Doubts Arise Over Miers' Readiness for Hearings
ROBERT SIEGEL, host:
The White House says Harriet Miers will continue paying courtesy calls on senators next week. That's despite advice from some conservatives that the visits she's paid so far are not helping. It's been a generally dreadful week for President Bush's nominee to the Supreme Court and an interesting week for our legal affairs correspondent Nina Totenberg.
Nina, let's recap the highlights of this week.
NINA TOTENBERG reporting:
Well, we began the week with Harriet Miers spending almost two hours with Senator Arlen Specter, the chairman of the Judiciary Committee, a member of her own party. And Specter came out afterwards and said Miers, like many recent nominees, had embraced a right of privacy in the Constitution as embodied in a Supreme Court decision of over 40 years ago. And two hours later, Miers called Specter and said she didn't say what he said she said. And Specter then issued a very terse statement saying he accepted her statement that he had misunderstood her statement.
Then the next day we had the now infamous questionnaire in which Harriet Miers didn't have dates for major events in her life, didn't answer questions that the Senate had specifically tailored for her. And that afternoon, the chairman, Mr. Specter, and the ranking member, Senator Leahy, appeared and said that they were sending it back to her. She flunked the exam and she had a chance to retake it, that it was insufficient, or as Senator Leahy said, the comments ranged from incomplete to insulting.
SIEGEL: Insulting. Hardly a day goes by without some columnist calling for Harriet Miers either to withdraw or to be withdrawn. Any indication that the White House is considering that?
TOTENBERG: Not so far, at least. The senior folks that I've talked to and the people who've been in to see the senior folks at the White House say they are simply not considering withdrawing the nomination. But with just two weeks to go before the hearings are set to start, there is at least the kernel of possibility that the hearings might be postponed.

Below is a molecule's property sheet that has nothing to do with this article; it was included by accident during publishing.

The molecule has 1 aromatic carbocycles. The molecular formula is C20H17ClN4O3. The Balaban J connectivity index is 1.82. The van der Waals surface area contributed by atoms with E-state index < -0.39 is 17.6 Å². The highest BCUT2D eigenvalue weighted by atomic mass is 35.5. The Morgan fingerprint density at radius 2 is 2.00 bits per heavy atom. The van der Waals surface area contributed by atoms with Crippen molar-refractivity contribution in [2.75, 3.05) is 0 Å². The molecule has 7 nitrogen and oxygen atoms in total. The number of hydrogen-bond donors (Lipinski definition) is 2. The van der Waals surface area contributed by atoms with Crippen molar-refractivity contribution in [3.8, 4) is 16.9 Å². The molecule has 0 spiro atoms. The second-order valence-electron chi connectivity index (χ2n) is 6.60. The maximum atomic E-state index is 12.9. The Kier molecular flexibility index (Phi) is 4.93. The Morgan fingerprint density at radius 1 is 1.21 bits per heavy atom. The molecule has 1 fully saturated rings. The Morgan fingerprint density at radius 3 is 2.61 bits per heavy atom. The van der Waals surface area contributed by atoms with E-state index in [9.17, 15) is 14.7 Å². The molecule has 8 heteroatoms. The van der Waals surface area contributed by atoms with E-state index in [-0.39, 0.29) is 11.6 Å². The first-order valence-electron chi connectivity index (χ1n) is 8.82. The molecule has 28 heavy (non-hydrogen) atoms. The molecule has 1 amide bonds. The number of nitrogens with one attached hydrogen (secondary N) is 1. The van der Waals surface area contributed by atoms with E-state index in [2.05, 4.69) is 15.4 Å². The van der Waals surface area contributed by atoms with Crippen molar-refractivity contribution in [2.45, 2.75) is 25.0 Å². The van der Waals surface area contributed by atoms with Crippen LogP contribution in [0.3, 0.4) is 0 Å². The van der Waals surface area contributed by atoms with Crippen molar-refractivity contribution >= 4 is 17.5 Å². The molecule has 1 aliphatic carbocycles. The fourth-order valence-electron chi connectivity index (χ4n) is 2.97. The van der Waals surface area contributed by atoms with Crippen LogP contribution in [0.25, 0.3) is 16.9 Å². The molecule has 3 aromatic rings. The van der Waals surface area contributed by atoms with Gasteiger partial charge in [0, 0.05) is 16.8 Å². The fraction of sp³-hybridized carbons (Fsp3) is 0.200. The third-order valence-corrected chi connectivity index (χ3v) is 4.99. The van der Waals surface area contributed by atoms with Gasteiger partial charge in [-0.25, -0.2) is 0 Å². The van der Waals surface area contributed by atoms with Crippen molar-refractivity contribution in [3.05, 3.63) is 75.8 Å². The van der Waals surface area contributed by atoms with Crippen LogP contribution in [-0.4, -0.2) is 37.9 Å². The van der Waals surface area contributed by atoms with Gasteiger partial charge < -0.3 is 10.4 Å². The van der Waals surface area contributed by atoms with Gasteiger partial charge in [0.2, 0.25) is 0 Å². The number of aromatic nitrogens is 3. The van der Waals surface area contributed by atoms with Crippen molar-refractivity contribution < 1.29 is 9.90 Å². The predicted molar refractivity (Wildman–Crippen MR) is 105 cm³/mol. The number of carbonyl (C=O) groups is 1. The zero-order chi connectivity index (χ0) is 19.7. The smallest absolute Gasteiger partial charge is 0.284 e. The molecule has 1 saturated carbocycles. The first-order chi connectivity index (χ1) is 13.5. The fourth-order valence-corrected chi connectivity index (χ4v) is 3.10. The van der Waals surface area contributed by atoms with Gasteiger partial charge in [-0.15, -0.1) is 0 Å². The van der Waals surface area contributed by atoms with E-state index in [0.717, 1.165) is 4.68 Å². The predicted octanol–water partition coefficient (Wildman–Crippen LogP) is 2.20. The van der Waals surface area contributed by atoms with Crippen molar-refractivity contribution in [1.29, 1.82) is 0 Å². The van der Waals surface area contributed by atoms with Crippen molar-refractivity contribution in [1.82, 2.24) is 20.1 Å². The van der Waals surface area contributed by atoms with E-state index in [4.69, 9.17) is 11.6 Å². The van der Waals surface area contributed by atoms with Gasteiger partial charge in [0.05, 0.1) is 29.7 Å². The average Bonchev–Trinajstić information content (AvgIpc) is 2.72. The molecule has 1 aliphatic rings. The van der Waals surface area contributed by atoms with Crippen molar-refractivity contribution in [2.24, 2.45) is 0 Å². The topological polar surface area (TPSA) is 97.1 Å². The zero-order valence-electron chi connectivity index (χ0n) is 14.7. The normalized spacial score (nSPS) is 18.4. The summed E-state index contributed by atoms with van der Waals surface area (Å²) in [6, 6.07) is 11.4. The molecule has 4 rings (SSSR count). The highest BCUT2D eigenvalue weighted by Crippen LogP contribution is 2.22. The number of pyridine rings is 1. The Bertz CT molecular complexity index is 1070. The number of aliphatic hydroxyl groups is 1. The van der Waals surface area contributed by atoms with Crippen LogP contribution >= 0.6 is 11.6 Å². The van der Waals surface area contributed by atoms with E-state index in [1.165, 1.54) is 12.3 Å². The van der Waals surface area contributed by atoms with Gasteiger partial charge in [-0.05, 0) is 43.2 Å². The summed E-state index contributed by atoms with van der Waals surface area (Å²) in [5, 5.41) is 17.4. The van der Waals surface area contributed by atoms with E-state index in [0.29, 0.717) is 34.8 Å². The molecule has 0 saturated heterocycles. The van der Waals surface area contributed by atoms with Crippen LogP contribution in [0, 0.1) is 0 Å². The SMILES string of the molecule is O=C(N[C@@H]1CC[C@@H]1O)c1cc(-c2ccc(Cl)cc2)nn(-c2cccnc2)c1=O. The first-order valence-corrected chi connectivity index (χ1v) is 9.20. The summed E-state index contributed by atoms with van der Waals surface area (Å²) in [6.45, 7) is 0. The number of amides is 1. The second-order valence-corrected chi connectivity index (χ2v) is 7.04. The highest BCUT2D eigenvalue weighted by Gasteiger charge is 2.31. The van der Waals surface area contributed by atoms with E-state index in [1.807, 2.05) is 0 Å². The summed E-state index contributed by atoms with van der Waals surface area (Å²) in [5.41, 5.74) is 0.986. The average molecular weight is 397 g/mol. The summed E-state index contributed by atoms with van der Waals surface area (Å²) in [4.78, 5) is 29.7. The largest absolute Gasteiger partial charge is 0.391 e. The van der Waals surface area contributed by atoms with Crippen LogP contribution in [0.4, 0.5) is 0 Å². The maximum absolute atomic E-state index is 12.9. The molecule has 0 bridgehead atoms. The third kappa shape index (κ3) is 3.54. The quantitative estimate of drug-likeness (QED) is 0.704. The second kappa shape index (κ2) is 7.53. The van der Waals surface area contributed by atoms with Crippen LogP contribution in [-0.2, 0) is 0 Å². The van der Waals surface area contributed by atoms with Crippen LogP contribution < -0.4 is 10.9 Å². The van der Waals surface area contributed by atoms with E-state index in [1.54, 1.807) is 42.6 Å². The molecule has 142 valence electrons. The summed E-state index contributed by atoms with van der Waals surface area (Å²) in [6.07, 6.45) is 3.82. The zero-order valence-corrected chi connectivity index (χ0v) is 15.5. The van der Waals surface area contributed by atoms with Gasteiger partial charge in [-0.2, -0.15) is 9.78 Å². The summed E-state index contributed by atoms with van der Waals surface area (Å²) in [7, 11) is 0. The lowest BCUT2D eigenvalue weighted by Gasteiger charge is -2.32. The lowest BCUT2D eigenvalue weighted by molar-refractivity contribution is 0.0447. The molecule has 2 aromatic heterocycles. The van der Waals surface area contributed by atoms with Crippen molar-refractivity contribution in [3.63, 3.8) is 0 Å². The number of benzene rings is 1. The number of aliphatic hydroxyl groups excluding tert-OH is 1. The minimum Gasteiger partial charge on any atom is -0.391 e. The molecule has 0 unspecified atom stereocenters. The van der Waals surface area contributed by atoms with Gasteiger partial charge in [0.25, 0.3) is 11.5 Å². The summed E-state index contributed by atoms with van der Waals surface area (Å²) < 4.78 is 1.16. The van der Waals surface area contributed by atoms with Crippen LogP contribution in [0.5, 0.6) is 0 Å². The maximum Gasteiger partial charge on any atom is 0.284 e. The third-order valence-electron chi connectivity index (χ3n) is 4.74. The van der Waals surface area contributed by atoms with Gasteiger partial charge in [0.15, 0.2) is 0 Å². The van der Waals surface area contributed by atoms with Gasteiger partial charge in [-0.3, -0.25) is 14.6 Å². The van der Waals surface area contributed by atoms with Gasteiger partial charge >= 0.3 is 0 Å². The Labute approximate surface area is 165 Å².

SIEGEL: So that she presumably can prepare better for those hearings. How is she preparing for them?
TOTENBERG: Well, you know, this is a bit of a puzzlement, as is the questionnaire. What I'm told is that the entire Counsel's Office, which she actually heads, has been sort of cabined off. She's not getting help from the Counsel's Office in the White House. She's got a few junior staff members from the White House and the Justice Department who are helping her. And they produced a questionnaire that, frankly, nobody has seen anything like it in decades if ever, it was so incomplete. And they have apparently turned down offers of help from senior Republicans who've offered to come in and help prepare her, and she's got less time now than--she's got just an incredibly small amount of time to get going with this.
SIEGEL: Can she do her preparations as simply preparing to say in response to nearly every question, `I really can't answer that because it might prejudge an issue that might come before the court'?
TOTENBERG: I don't think she can do that anymore because she's botched her first few bites at the apple.
SIEGEL: Well, just a few weeks ago it was John Roberts who was swallowing that apple whole. He was doing brilliantly, wowing the galleries, answering all the questions. What's happened here? Has the Bush White House--is it off its game all of a sudden?
TOTENBERG: John Roberts was not only an experienced Supreme Court hand, but an experienced Washington hand, and he had longer to prepare it than Harriet Miers has. Is Bush off his game? Well, the word `meltdown' is heard a lot these days around Washington.
SIEGEL: That's NPR legal affairs correspondent, Nina Totenberg.
MELISSA BLOCK (Host): This is NPR, National Public Radio.
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